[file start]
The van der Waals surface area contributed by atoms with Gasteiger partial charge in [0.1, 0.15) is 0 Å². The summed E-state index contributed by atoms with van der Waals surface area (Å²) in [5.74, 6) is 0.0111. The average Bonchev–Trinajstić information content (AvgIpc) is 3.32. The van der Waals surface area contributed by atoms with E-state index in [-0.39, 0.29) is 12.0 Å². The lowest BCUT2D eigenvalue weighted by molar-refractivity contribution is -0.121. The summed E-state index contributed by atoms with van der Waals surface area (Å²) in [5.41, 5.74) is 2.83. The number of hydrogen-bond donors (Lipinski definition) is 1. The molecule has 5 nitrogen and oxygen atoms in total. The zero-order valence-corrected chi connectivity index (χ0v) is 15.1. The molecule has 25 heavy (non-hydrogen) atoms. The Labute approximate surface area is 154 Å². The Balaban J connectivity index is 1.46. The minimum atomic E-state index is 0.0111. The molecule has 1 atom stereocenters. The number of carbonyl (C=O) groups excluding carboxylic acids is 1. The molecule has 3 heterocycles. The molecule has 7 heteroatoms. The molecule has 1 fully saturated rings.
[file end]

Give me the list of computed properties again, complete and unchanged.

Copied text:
The van der Waals surface area contributed by atoms with Gasteiger partial charge in [0.1, 0.15) is 0 Å². The summed E-state index contributed by atoms with van der Waals surface area (Å²) in [5.74, 6) is 0.0111. The average Bonchev–Trinajstić information content (AvgIpc) is 3.32. The van der Waals surface area contributed by atoms with E-state index in [-0.39, 0.29) is 12.0 Å². The lowest BCUT2D eigenvalue weighted by molar-refractivity contribution is -0.121. The summed E-state index contributed by atoms with van der Waals surface area (Å²) in [5.41, 5.74) is 2.83. The number of hydrogen-bond donors (Lipinski definition) is 1. The molecule has 5 nitrogen and oxygen atoms in total. The zero-order valence-corrected chi connectivity index (χ0v) is 15.1. The molecule has 25 heavy (non-hydrogen) atoms. The Labute approximate surface area is 154 Å². The Balaban J connectivity index is 1.46. The minimum atomic E-state index is 0.0111. The molecule has 1 atom stereocenters. The number of carbonyl (C=O) groups excluding carboxylic acids is 1. The molecule has 3 heterocycles. The molecule has 7 heteroatoms. The molecule has 1 fully saturated rings.